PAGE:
Energy Sec Rick Perry says 'stubborn opposition' to fossil fuels risks keeping billions in poverty

  • U.S. Energy Secretary Rick Perry says "stubborn opposition" to fossil fuels is standing in the way of lifting billions of people out of poverty.
  • Perry, who casts doubt on the scientific consensus on climate change, says nations should have the right to responsibly use every fuel source.
  • The oil and natural gas industry has recently opposed Perry's efforts to force power markets to buy energy from failing coal and nuclear power plants.
Rick Perry, U.S. secretary of energy, speaks during the SelectUSA Investment Summit in National Harbor, Maryland, U.S., on Friday, June 22, 2018. 
Andrew Harrer | Bloomberg | Getty Images
Rick Perry, U.S. secretary of energy, speaks during the SelectUSA Investment Summit in National Harbor, Maryland, U.S., on Friday, June 22, 2018. 

"Stubborn opposition" to fossil fuels is standing in the way of lifting billions of people out of poverty, U.S. Energy Secretary Rick Perry told a major gathering of natural gas professionals on Tuesday.

Perry is spearheading President Donald Trump's goal of making the United States the dominant player in the global energy market. On Tuesday, he touted the nation's rank as the world's biggest natural gas producer and second-biggest crude oil driller in a keynote speech at the triennial World Gas Conference in Washington, D.C.

He added, however, that some domestic and foreign forces are working against the Trump administration's goal of promoting prosperity through energy security.

"I wish I could tell you that the entire developed world is on board with our vision. I wish I could, but I cannot," he said. "In some quarters, at home and abroad, there is still this stubborn opposition to natural gas and other fossil fuels."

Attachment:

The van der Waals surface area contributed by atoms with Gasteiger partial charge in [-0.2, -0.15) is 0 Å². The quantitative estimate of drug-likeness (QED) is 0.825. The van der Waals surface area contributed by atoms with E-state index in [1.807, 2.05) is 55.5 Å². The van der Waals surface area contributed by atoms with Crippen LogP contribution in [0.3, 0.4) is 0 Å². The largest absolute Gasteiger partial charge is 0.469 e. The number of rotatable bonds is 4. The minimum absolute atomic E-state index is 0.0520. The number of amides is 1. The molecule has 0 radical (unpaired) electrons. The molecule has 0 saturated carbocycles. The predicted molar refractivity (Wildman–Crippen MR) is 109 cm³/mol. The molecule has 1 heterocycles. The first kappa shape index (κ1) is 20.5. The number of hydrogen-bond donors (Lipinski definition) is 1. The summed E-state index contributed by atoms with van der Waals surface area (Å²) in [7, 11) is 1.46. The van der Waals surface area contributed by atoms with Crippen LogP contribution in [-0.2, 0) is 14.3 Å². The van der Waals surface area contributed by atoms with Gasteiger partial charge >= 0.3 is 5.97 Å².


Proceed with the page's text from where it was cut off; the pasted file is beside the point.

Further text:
"The opposition exists even as fossil fuels become cleaner and low-emission natural gas increases its share of total fossil production and use. These opponents flatly reject the all-of-the-above strategy, the innovation-driven strategy that's helping us achieve energy security," Perry told the conference.

Surging natural gas production, along with renewable energy, has indeed pushed dirtier fuels like coal out of the energy mix. Technologies designed to scrub emissions from coal-burning plants have made little commercial progress, however, and many developing nations have plans to build coal-fired facilities.

Much of the opposition to fossil fuels centers around concerns over global warming, as well as the potential impact on vulnerable communities from sea level rise and other consequences of the world's changing climate. Perry has publicly denied the scientific consensus that carbon dioxide emissions from human activity, including burning fossil fuels, are the primary cause of climate change.

The Trump administration has stoked outrage from some corners of the political spectrum by rolling back Obama-era rules and programs to mitigate the impacts of climate change, including regulating emissions from power plants. Trump also withdrew the United States from the Paris climate agreement, making it the only country that is not in the pact to prevent global temperatures from rising past the tipping point.

Perry noted that forecasts indicate that oil, gas and coal will still provide 75 percent of the world's energy by 2040.

"The answer is not to exclude oil and gas and coal from the world's energy mix," Perry said on Tuesday. "For the sake of energy security. For the sake of economic security. For the sake of national security. I think for the sake of environmental progress. For the sake of our fellow human beings, we must honor the right of every nation to responsibly use every fuel at its disposal."

Perry said the Trump administration is promoting innovation in energy development and emissions control through tax cuts that incentivize investment, rather than by regulating oil and gas companies.

However, Perry and the Energy Department have recently attracted opposition from the oil, natural gas and renewable energy industries for trying to force electric power markets to buy energy from failing coal-fired and nuclear power plants.

U.S. regulators rejected a plan that Perry pushed last year to achieve that aim. He has since put forward another proposal that would use emergency powers based on national security to require markets to buy enough power from the plants to keep them online.